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The Need for Dementia Sensitive Primary Care

What was the Inspiration behind this post?

Last week I had a doctor’s appointment with my primary care doctor. It was a 3 pm appointment.  Here it was almost 4 pm and I was just getting called. When my doctor saw me, she immediately apologized and told me the reason for the delay. She said that today many of her patients had dementia, and those appointments take longer than the other appointments, yet they are scheduled for the same amount of time. My doctor knows I work in senior living, so she felt comfortable telling me her feedback of her experience with dementia patients.  My Doctor told me that she spends a large part of the appointment counseling her dementia patients and their families. She also told me, the most frustrating part of her appointments with those with dementia, is explaining to them, that there is little she can do medically to alleviate the symptoms caused by dementia. She said many family members for instance notice their loved one with dementia has suddenly lost weight, and they want a prescription to combat that. She then has to give them the disappointing news that weight loss caused by dementia is a comprehensive symptom and can’t be fixed over night with a prescription. Needless to say, she was very excited to hear about Orchard’s Brand New 4 Tier Nutrition Therapy Program coming in 2018. For more information about Nutrition Therapy for Dementia please visit: http://orchardseniorliving.com/final-stages-of-nutrition-therapy-development-for-dementia-residents/, as well as http://orchardseniorliving.com/nutrition-therapy-at-each-level-of-dementia-care/

What Does Dementia Sensitive Primary Care Mean?

Dementia Sensitive Primary Care, are primary care services that are provided solely to individuals living with dementia. These services are provided by professionals that specialize in dementia, and in many cases only treat those with dementia. This type of care can be provided in a clinic or by a mobile service, by a medical professional ranging from a Nurse Practitioner to a Doctor. This clinic and or professional is designed to replace a person’s primary care provider that they had prior to the dementia.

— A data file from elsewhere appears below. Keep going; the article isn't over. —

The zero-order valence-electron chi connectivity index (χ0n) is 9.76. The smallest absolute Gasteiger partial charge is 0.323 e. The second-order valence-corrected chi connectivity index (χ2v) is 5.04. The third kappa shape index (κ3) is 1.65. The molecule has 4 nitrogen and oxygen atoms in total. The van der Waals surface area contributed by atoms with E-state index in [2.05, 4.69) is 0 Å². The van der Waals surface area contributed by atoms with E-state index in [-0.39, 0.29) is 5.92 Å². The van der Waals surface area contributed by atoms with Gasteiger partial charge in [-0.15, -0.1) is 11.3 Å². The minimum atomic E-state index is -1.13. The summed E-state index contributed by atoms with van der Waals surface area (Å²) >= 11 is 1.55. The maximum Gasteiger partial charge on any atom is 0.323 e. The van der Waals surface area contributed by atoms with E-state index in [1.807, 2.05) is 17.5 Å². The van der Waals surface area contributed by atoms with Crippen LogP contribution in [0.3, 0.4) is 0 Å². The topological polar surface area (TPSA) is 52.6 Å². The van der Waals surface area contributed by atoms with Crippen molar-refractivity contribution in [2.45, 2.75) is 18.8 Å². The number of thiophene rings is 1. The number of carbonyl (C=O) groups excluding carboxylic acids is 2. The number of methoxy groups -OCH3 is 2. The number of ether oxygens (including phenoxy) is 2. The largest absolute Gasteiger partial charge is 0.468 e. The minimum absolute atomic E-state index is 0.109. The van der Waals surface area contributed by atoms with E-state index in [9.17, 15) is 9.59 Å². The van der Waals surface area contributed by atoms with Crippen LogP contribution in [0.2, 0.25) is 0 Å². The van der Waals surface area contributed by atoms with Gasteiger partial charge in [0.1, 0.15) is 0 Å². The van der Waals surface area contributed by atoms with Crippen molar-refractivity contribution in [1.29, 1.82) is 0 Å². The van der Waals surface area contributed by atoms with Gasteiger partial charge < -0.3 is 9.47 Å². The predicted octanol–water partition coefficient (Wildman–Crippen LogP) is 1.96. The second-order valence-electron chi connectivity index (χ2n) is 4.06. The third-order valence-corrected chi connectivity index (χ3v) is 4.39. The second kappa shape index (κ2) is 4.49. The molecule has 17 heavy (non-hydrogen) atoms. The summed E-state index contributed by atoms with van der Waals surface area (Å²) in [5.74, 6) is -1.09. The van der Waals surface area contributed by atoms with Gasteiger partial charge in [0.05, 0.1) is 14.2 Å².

What is an Example of Dementia Sensitive Primary Care Center?

The Integrated Memory Care Clinic, located in Atlanta, is a nationally-recognized patient-centered clinic that provides primary care for someone living with dementia. The clinic provides a variety of services to meet the challenging needs of those living with dementia. Whether the patient living with dementia has a cold, needs a vaccine, or has a change in behavior, the clinic can help. Dementia and other chronic conditions are managed exclusively by nurse practitioners who collaborate with geriatricians and neurologists on the team. The nurse practitioners have advanced training and specializations in dementia, geriatrics, and palliative care. A clinical social worker is also a vital member of the team. I personally know people that are patients at The Integrated Memory Care Clinic, and I know some of the professionals that manage it. I can say this clinic does an absolutely amazing job, and I would recommend it to anyone who is looking for Dementia Sensitive Primary Care.

Can Dementia Sensitive Primary Care be done outside of a clinic?

The answer is yes. I personally work with several medical groups that provide concierge dementia sensitive care in a person’s home. They can go to someone’s home or to their community. The group I work with closest has a team of professionals that provide the care. Their team is made up of a Geriatric Psychiatrist, a Nurse Practitioner and a Doctor trained in dementia care, as well as an Occupational and Speech Therapist. These professionals work as a team to define the patient’s cognitive, functional and behavioral profile, and create a care plan to manage their care. The extent to which each specific professional sees the patient depends on the patient’s needs and their profile. These services are offered in a person’s home, and at the Orchard, or another community.

Why do we need Dementia Sensitive Primary Care for those with Dementia?

Currently, 50-90% of all dementia gets misdiagnosed or gets missed all together until a crisis happens.  Even if Primary Care Professionals start to more accurately recognize dementia, the quality of management of the disease after the diagnosis is usually sub optimal. Even if a PCP can diagnose dementia, in many cases they do not have a plan for follow up management. After dementia is diagnosed, there needs to be a plan of care set up to address potentially starting dementia-specific drug treatment to slow the decline, assessment and management of Behavioral and Psychological Symptoms of Dementia (BPSD), safety issues in and out of the home, side effects of psychotropic drugs, as well as the stress of family care givers. Most Primary Care Professionals today are not equipped to provide follow up dementia care. These PCPs are missing the coordination of primary healthcare partners,7730d221ef4d4b91dffa4c2100dde11e--flowers-wallpaper-hd-wallpaper as well as the implementation of support for both people with dementia and their caregivers. Hopefully in the next few years, more Integrated Memory Care Clinics will spring up, and more people with dementia will receive the Dementia Sensitive Primary Care they need.

 

Are Patients with Dementia Smarter than their Primary Care Practitioners?

Are Patients with Dementia Smarter than their Primary Care Practitioners?